What does your ride of choice say about your personality?
Aspen is widely known as a ski town, but the same steep terrain that provides so much adrenaline-soaked joy in the winter months dishes out plenty of fun in the summer, too. Once the snow melts and skis are stored, locals turn to bicycles to satisfy their cravings for grueling climbs and blistering descents. Much like the colder months, how you get around town in the summer says a lot about you. Aspenites’ relationships with their bikes tend to be more intimate than with their automobiles. While town is rife with Range Rovers, it’s your two-wheeled whip that matters most. Your saddle selection says a lot about you—read on, and see if you recognize yourself in these local stereotypes.
THE ROAD WARRIOR: The road rides accessible out of an Aspenite’s back door are straight out of a city dweller's dream. Postcards of Independence Pass and the Maroon Bells adorn cubicle walls around the world, and office-lurkers dream of riding there one day. For the local skinny-tire set, those routes are daily rides, the equivalent of a coffee run. That is, if your coffee runs include thousands of feet of elevation, 60-mph descents, moose encounters and potentially getting dropped by locals named Lance—all on a carbon-fiber crotch rocket handmade in Italy, of course. This is a competitive, spandex-laden bunch who keep a close eye on bike weight, BMI and the results of Aspen Cycling Club’s weekly race series. Do you stalk Strava leaderboards rather than Instagram thirst traps? This is your tribe.
THE DIRT LORD: If you’re Lycra averse and enjoy getting dirty, then knobby tires are for you. The first mountain bikes were modified balloon-tire cruisers that early thrill-seekers sporting cut-off jeans sent down mountain trails. Originally called “klunkers'' in Colorado, both mountain-bike and denim technology have come a long way since the early days. Now there are downhill bikes with a cushy seven inches of suspension for white-knuckling Deadline in Sky Mountain Park and performance “jorts” from local purveyor Ripton & Co. for looking fly while sending it. This crew certainly monitors Strava segments as well, but they do it over wings and Gamechangers at Home Team after the ride.
GONE GRAVEL: If you read the previous two segments and thought, What I’d really like to do is combine the hard parts of road biking and the dirty parts of mountain biking, then look no further than the gravel bike. The sensation sweeping the nation, gravel bikes are essentially road-bike frames outfitted with wider, knobby tires that allow riders to access off-road terrain, from singletrack and fire roads to gravel paths. This opens up a lot of options in the Valley, which is interlaced with well-maintained red-dirt roads that don’t see a lot of car traffic—perfect for gravel-bike enthusiasts that love long hauls.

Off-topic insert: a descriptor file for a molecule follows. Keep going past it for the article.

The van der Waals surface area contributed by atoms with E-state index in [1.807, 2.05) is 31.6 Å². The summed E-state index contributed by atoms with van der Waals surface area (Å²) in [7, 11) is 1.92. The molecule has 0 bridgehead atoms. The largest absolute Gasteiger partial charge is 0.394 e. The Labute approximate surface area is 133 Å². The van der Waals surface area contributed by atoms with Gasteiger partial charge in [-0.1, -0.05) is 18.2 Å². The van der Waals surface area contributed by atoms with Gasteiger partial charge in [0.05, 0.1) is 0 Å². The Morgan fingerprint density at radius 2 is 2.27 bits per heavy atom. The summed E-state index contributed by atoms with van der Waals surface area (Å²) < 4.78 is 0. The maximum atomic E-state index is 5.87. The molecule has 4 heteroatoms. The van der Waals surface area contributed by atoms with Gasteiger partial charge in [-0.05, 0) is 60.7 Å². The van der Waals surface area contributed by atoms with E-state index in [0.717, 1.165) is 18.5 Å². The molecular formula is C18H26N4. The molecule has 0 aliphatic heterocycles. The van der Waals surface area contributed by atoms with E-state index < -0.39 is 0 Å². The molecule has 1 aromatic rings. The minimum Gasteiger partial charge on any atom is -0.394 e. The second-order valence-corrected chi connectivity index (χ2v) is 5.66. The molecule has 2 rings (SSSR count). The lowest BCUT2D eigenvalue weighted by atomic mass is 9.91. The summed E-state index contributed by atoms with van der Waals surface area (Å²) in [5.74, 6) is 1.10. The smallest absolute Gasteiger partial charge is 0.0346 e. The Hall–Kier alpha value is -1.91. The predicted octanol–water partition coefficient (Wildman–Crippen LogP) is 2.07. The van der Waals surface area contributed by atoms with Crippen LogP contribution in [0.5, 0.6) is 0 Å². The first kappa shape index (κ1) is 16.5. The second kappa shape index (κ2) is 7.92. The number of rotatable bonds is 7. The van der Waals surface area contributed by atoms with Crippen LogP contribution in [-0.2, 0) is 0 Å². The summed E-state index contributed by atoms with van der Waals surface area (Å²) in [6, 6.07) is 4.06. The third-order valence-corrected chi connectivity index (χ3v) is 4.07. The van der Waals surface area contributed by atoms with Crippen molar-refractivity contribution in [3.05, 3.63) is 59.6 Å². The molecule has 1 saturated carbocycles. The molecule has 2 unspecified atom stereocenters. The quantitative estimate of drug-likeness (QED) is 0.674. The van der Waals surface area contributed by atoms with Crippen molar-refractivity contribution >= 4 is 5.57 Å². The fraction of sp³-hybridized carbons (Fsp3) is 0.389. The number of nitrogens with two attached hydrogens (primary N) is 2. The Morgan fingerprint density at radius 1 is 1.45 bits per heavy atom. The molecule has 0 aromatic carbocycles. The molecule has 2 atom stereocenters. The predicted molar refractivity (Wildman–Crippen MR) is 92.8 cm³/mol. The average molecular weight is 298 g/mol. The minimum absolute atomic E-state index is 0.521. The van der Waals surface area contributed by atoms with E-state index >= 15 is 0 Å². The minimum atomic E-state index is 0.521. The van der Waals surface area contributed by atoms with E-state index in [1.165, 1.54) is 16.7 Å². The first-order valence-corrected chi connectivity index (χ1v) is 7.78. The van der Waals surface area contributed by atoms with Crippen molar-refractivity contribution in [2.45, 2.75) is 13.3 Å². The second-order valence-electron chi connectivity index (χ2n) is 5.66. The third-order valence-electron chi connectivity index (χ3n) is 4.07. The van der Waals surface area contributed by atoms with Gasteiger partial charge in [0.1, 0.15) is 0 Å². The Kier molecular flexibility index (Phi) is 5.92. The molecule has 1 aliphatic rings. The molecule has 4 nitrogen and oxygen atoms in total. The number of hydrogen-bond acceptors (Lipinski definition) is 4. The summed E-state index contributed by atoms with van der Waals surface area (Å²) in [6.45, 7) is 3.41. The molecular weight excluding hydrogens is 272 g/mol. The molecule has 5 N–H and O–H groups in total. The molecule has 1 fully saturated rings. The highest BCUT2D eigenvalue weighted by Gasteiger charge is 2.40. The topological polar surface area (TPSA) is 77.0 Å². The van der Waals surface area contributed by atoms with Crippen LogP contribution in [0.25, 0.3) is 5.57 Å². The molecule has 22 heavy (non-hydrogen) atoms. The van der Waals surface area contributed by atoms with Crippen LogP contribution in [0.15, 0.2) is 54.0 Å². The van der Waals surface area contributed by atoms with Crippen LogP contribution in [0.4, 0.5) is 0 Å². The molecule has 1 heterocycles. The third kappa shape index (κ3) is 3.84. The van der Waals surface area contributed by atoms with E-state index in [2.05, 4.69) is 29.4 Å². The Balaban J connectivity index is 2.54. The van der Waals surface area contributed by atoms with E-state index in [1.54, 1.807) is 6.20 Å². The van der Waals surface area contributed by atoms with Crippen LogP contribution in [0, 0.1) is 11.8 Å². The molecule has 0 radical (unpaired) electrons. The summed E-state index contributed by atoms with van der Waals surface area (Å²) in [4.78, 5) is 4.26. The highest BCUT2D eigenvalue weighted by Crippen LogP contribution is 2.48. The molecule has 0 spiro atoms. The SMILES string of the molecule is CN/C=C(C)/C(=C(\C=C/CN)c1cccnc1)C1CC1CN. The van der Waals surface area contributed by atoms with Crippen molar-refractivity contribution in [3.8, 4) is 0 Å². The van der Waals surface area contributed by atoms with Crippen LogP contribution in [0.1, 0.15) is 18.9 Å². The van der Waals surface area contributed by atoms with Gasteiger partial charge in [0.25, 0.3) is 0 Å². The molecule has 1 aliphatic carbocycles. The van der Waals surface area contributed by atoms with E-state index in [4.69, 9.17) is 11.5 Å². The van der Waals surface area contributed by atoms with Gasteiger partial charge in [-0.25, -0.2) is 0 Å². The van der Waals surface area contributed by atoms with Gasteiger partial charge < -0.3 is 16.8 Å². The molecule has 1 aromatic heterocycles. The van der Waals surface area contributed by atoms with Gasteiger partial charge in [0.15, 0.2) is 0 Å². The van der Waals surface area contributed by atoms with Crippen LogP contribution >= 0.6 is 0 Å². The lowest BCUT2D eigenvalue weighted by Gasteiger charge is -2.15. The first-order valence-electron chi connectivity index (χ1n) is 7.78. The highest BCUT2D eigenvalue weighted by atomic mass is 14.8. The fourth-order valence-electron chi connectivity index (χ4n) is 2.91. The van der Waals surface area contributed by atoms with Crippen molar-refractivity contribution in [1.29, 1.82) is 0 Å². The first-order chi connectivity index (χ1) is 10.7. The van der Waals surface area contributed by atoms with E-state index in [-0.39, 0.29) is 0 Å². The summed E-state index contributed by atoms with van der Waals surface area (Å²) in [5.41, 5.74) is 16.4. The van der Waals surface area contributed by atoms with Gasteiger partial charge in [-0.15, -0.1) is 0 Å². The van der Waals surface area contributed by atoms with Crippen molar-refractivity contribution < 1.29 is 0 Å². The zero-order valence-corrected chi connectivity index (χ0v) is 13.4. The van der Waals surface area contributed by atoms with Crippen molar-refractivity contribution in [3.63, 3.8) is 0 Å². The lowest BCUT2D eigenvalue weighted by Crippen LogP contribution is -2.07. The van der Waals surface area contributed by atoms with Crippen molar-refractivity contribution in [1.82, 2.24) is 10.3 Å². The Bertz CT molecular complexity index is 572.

THE MELLOW PEDALER: For those that prefer actually getting coffee, a cruiser bike is the best option. Cruisers—aka “townies”—can really be any kind of bike, from decommissioned race frames and ’80s-era Stumpjumpers to a rusted-out Schwinn. The older and more destroyed the better, because it’s not about performance, it’s about enjoying the ride, man (and, most importantly, being able to leave it unlocked outside the bar). Local craftsman Billy Taylor designs one-of-a-kind vintage bikes that make perfect townies at ReCycle Art Aspen, a standout booth at the Aspen Saturday Market. And if you want to build your own, the Aspen Police Department Bike Auction—which is comprised of town’s abandoned bikes—is the place to score the ultimate fixer-upper. You’ll want to add a cup holder for Tuesday Cruiseday, a raucous midweek ride with a couple-hundred friends that will elevate your heart rate and your blood-alcohol level.
BUZZ LIGHTYEAR: Electric bikes are convenient but controversial. If you have a long commute or are toting toddlers around town, their battery-assisted engines make a lot of sense—both physically and environmentally. But many traditionalists frown upon biking to the Bells without breaking a sweat or accessing the backcountry on anything but your own pedal power. They are ideal, however, for getting home after what might be the best bike trip in town: the Woody Creek Tavern lunch excursion featuring mucho margaritas.
SOMETHING BORROWED: Fear not friendly but bikeless visitors: WeCycle has you covered. WeCycle is our high-mountain hamlet's answer to big-city bike-share programs, which started to address the “last-mile” transportation issue. In Aspen, where everything is under a mile away, WeCycles are perfect for getting from the Downtown Core to a trailhead (there are stations at the base of Smuggler and a stone’s throw from the Ute), or for just cruising the West End. The best part? The first 30 minutes are free.
TWO WHEELS ARE TOO MANY: When two wheels are too many, roll up on a Onewheel. These self-balancing gyroscopic contraptions have taken town by storm the last few years. They appeal to gamers who want to get outside, skaters sick of pushing or anyone that coveted Marty McFly’s hoverboard in Back to the Future 2. As the name suggests, it consists of one six-inch wheel with platforms on either side. The rider straddles the wheel, roughly in a snowboard stance, and leans forward to accelerate to speeds of 19 mph. While this may sound like a Segway, trust us, it’s much cooler. Just ask any of the teenagers flying around town on them.
THE BOTTOM LINE: The Coronavirus pandemic has caused a spike in bike sales worldwide. New inventory is low, which means resale values are high, and bike thefts are on the rise. There were an alarming number of bikes jacked in Aspen last summer, and that is expected to continue this year. Lock it up! Also, make moms everywhere happy, and wear a helmet.